“I don’t think farmers, at this stage of the game, can handle one more complication. It’s gotten complicated enough. 2023 has a lot of other issues, not only the high cost but even availability of inputs, so let’s keep the other stuff off the plate for now.”
Click BELOW to hear C.J. Miller’s report from Washington D.C. as the Indiana Farm Bureau Women’s Leadership Committee addresses their concerns with Senator Braun over next year’s farm bill.
As lawmakers are considering budgets and policies for next year’s federal farm bill, a group of women from Indiana Farm Bureau are in Washington this week to advocate and inspire action on behalf of Indiana’s farmers.
“If we’re not at the table, then we’re on the table,” says Isabella Chism, 2nd vice president of Indiana Farm Bureau and chair of the Women’s Leadership Committee.
Chism and members of the committee are meeting with lawmakers and administration officials to help guide the direction of next year’s farm bill.
“We want to make sure that we’re not changing things too drastically,” according to Chism. “If something is working, why would you change it? There are other things being discussed including conservation issues. We’re fully supportive of conservation issues, but not at the elimination of a safety net for farmers. I think it’s become even more evident that that’s a need for farmers.”
Chism says the Women’s Leadership Committee is working to represent Indiana’s farmers as they met with Senators Todd Young (R-IN) and Mike Braun (R-IN), as well as House members and legislative assistants serving Indiana’s congressional districts on Tuesday.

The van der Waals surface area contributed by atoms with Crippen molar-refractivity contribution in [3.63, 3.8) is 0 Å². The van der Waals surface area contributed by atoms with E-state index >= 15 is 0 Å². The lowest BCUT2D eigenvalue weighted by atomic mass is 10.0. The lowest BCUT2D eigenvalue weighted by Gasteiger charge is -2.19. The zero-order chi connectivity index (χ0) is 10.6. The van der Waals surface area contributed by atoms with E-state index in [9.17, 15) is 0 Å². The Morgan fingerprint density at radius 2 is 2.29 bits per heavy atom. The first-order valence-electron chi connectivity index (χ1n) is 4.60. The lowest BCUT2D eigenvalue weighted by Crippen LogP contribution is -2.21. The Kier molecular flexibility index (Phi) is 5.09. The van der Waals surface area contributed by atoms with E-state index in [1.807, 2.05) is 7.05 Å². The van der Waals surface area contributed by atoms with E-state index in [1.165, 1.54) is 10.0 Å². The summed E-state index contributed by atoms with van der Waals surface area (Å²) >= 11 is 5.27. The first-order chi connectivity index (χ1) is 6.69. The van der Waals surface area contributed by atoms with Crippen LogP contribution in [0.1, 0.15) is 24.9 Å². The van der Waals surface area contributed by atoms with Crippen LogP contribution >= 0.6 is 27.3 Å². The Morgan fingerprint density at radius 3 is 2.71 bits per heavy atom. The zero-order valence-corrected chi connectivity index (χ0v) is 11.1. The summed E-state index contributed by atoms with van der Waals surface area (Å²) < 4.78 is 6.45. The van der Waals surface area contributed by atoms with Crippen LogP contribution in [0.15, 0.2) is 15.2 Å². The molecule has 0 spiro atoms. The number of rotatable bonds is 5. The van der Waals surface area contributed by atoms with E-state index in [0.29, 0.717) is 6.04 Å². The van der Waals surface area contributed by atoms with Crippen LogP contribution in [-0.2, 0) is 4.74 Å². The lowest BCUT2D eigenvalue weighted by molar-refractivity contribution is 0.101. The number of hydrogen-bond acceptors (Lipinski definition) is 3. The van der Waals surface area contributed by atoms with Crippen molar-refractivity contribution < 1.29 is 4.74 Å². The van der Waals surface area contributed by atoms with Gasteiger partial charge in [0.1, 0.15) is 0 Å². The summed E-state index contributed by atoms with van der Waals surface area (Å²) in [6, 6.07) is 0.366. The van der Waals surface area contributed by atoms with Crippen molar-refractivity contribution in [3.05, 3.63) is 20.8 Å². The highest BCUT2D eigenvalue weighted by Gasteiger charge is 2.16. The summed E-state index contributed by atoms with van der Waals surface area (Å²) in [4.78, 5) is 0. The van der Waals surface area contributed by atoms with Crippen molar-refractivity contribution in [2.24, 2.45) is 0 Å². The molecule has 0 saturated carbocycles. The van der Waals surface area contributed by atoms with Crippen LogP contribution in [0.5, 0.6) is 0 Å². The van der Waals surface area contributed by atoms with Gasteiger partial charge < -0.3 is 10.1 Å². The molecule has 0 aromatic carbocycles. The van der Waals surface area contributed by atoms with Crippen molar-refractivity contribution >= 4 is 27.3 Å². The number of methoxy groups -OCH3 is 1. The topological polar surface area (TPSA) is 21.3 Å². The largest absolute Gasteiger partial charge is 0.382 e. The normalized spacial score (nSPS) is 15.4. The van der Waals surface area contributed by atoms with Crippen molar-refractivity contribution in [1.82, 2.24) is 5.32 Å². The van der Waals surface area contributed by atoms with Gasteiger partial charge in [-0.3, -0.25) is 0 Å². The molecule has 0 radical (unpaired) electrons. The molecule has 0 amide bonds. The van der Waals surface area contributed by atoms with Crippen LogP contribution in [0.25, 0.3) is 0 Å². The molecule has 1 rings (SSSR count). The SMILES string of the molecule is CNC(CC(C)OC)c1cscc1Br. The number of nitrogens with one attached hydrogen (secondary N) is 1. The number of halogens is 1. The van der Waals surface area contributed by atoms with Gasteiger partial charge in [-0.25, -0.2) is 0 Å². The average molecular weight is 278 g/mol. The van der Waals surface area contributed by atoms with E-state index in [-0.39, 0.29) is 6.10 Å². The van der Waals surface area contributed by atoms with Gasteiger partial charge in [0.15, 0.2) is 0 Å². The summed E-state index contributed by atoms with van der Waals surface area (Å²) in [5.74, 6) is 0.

“I think sometimes we take for granted what we do. The farmers are doing an excellent job out there in the fields and somebody needs to tell that story, and nobody is as believable as the farmer. That’s why we’re here. That’s why we’re asking farmers to tell their story in all different ways,” says Chism.
She says that another reason for the trip is to develop and empower women to be a voice for the ag industry.
“The women’s leadership committee exists to engage more women to develop them as leaders and to send them out as advocates supporting the mission and policy of our farm bureau members,” says Chism.
She adds that anyone can inspire action and be an effective advocate for Hoosier farmers.
“We want to show that this is something that anyone can do,” says Chism. “It’s not just for professional lobbyists. We are the everyday farmers from Indiana coming here to tell our story and to make sure that we can make a difference.”
Hoosier Ag Today’s C.J. Miller is in Washington D.C. all week long covering the Indiana Farm Bureau Women’s Leadership Committee as they share the stories of Indiana farmers with the lawmakers representing them in our nation’s capital.
Click HERE to listen to C.J. Miller’s report from Washington D.C. as the Indiana Farm Bureau Women’s Leadership Committee shares stories from Indiana farmers with Indiana’s legislators to inspire action for the 2023 federal farm bill.
Country music superstar Luke Bryan is part of a new collaboration.
Sure, he’ll be co-hosting the upcoming CMA Awards with Peyton Manning. He’s on American Idol with Katy Perry and Lionel Richie. He’s also recorded hit songs with Jason Aldean and Jordan Davis, but Bryan’s newest collaboration is with the pork industry!
Bryan has teamed up with the National Pork Board to help bridge the gap between America’s pig farmers and consumers.